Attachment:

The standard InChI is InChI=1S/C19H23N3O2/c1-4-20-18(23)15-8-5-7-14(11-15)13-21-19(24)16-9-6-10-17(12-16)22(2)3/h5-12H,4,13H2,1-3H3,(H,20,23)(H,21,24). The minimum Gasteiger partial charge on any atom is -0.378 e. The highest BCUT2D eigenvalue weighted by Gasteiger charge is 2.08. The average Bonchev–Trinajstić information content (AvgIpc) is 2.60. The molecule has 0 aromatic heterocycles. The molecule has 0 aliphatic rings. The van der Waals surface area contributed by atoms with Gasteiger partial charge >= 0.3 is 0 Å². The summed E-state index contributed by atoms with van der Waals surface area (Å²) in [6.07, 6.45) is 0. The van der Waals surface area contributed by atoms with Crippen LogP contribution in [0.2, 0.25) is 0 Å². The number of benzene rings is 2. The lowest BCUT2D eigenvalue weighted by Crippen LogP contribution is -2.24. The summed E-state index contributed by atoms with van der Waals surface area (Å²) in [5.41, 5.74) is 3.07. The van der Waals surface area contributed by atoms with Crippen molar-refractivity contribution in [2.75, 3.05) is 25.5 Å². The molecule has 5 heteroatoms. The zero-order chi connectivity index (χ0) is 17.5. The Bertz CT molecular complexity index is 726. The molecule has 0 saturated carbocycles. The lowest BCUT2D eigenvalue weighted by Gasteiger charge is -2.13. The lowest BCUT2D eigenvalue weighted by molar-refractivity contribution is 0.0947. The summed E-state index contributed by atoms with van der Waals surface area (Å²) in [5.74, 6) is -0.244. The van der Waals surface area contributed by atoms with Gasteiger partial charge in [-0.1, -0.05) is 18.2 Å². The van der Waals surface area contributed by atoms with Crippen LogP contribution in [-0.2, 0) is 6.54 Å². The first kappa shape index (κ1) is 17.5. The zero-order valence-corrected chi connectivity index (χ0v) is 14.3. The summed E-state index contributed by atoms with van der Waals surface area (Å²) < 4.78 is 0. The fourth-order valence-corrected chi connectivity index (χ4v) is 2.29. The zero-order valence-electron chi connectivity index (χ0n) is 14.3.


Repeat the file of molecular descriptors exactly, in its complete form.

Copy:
The standard InChI is InChI=1S/C19H23N3O2/c1-4-20-18(23)15-8-5-7-14(11-15)13-21-19(24)16-9-6-10-17(12-16)22(2)3/h5-12H,4,13H2,1-3H3,(H,20,23)(H,21,24). The minimum Gasteiger partial charge on any atom is -0.378 e. The highest BCUT2D eigenvalue weighted by Gasteiger charge is 2.08. The average Bonchev–Trinajstić information content (AvgIpc) is 2.60. The molecule has 0 aromatic heterocycles. The molecule has 0 aliphatic rings. The van der Waals surface area contributed by atoms with Gasteiger partial charge >= 0.3 is 0 Å². The summed E-state index contributed by atoms with van der Waals surface area (Å²) in [6.07, 6.45) is 0. The van der Waals surface area contributed by atoms with Crippen LogP contribution in [0.2, 0.25) is 0 Å². The number of benzene rings is 2. The lowest BCUT2D eigenvalue weighted by Crippen LogP contribution is -2.24. The summed E-state index contributed by atoms with van der Waals surface area (Å²) in [5.41, 5.74) is 3.07. The van der Waals surface area contributed by atoms with Crippen molar-refractivity contribution in [2.75, 3.05) is 25.5 Å². The molecule has 5 heteroatoms. The zero-order chi connectivity index (χ0) is 17.5. The Bertz CT molecular complexity index is 726. The molecule has 0 saturated carbocycles. The lowest BCUT2D eigenvalue weighted by Gasteiger charge is -2.13. The lowest BCUT2D eigenvalue weighted by molar-refractivity contribution is 0.0947. The summed E-state index contributed by atoms with van der Waals surface area (Å²) in [5.74, 6) is -0.244. The van der Waals surface area contributed by atoms with Gasteiger partial charge in [-0.1, -0.05) is 18.2 Å². The van der Waals surface area contributed by atoms with Crippen LogP contribution in [-0.2, 0) is 6.54 Å². The first kappa shape index (κ1) is 17.5. The zero-order valence-corrected chi connectivity index (χ0v) is 14.3. The summed E-state index contributed by atoms with van der Waals surface area (Å²) < 4.78 is 0. The fourth-order valence-corrected chi connectivity index (χ4v) is 2.29. The zero-order valence-electron chi connectivity index (χ0n) is 14.3.